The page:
On New Year’s Day, a pair of San Juan Island residents were traveling to Orcas Island to visit friends. The residents were the only car on the ferry Klahowya to Orcas that morning.
Getting to the ferry line a bit late, there was no time to get coffee or something to eat near the ferry landing. In great fear of scurvy and starvation, the residents boarded the vessel.
Scurvy was often seen in sailors on long ocean voyages described from the 15th century onwards. Many men died from the disease until it was discovered that scurvy could be effectively cured and prevented by consuming vitamin C through lemons, oranges and limes. The nickname for British sailors of ‘limey’ derives from the practice of giving British sailors limes.
It is thought that scurvy occurs very rarely in modern societies of today as most people have access to year-round fresh fruits and vegetables which are rich sources of vitamin C. However, several groups of people are at risk. These include: people with chronic malnutrition or those that eat less than 2 servings of fruits/vegetables per day, also alcoholics, the elderly, men who live alone (bachelor or widower scurvy), and those with eating disorders.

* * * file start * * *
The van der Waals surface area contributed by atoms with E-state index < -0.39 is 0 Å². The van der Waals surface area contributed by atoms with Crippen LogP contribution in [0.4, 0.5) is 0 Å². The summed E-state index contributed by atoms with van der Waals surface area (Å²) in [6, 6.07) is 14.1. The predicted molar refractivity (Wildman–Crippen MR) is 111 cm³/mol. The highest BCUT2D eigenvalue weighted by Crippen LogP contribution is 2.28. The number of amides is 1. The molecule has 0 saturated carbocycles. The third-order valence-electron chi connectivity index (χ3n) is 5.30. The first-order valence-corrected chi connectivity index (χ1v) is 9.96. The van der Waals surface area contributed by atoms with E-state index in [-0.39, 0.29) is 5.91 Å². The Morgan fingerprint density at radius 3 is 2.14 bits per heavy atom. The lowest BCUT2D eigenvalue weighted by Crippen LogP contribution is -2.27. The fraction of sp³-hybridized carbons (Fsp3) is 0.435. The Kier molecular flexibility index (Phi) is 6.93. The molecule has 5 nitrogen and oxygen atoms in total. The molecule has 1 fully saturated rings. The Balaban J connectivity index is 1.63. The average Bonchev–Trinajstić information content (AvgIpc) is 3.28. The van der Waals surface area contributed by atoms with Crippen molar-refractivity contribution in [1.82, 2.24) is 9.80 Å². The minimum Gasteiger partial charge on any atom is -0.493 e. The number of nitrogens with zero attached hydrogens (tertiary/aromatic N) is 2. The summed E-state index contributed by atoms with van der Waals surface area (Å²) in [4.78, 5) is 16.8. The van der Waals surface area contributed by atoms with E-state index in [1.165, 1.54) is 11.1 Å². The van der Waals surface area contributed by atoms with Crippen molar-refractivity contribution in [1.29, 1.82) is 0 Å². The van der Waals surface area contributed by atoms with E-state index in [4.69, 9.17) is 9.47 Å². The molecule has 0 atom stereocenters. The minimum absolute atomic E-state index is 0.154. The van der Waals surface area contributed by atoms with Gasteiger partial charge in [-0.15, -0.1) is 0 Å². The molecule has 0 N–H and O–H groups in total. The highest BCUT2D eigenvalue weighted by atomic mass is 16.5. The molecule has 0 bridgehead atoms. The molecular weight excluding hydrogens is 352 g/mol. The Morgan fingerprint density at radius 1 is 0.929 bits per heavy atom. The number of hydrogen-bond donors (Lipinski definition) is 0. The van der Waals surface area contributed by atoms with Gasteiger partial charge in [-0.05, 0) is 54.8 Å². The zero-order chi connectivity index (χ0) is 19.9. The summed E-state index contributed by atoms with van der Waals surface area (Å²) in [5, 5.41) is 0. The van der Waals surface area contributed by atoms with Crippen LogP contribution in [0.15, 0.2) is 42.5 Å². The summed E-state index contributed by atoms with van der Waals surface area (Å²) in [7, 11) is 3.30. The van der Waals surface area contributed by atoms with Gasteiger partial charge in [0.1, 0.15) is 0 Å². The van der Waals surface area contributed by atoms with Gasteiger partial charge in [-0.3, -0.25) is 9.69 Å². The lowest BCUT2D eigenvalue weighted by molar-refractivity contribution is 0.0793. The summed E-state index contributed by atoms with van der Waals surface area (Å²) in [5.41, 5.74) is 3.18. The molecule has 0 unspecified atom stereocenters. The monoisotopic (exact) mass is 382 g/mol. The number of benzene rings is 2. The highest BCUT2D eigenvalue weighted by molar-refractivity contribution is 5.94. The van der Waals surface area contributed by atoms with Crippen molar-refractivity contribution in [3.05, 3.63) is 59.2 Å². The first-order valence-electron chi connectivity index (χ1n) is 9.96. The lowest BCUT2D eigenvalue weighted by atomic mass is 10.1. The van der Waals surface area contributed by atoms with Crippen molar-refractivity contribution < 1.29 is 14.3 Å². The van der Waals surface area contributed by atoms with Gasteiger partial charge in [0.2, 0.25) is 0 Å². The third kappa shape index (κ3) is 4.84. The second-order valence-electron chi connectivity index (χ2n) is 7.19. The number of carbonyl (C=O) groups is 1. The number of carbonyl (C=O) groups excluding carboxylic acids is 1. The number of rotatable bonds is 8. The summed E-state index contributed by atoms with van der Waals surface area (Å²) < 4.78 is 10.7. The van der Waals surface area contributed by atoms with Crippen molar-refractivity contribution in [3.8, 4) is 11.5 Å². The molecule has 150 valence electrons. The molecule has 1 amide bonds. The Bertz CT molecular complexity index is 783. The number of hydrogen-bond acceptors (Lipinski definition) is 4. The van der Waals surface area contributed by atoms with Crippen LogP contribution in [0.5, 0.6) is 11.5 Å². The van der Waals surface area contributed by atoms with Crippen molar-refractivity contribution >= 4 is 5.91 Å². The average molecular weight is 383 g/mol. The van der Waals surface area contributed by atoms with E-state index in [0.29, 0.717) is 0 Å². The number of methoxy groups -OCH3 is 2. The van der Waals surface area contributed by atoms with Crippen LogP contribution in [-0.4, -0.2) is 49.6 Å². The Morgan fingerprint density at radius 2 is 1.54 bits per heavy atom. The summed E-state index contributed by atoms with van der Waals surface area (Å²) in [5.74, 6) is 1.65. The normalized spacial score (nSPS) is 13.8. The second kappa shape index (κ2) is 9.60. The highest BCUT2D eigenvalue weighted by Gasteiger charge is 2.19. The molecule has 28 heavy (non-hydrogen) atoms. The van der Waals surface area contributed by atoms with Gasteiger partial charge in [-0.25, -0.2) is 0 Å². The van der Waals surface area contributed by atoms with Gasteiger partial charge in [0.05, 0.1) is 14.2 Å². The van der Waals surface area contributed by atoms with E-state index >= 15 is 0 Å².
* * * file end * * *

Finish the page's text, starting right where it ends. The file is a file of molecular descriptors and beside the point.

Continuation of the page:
Boarding the vessel and realizing that the galley was closed for the winter season, and yes, with one of the residents technically qualifying as elderly and therefore at risk for scurvy, the San Juan Island residents were forlornly looking at the vending machine choices for a snack and terrible coffee. $2.50 for a few cookies for example, and no source of Vitamin C!
Scurvy looked imminent and starvation near!
Then, Cathie, a Washington State Ferry employee, saw their predicament and stepped in with emergency relief. She offered a tangerine to the two to share. Vital vitamin C! Then, while the vessel was underway she brought the two a cup of good coffee and four Christmas cookies for sustenance. The emergency action by this Ferry employee was much appreciated and tragedy was thus averted on the Salish Sea! – Your faithful shipping news reporter
Philip W. Cook
San Juan Islands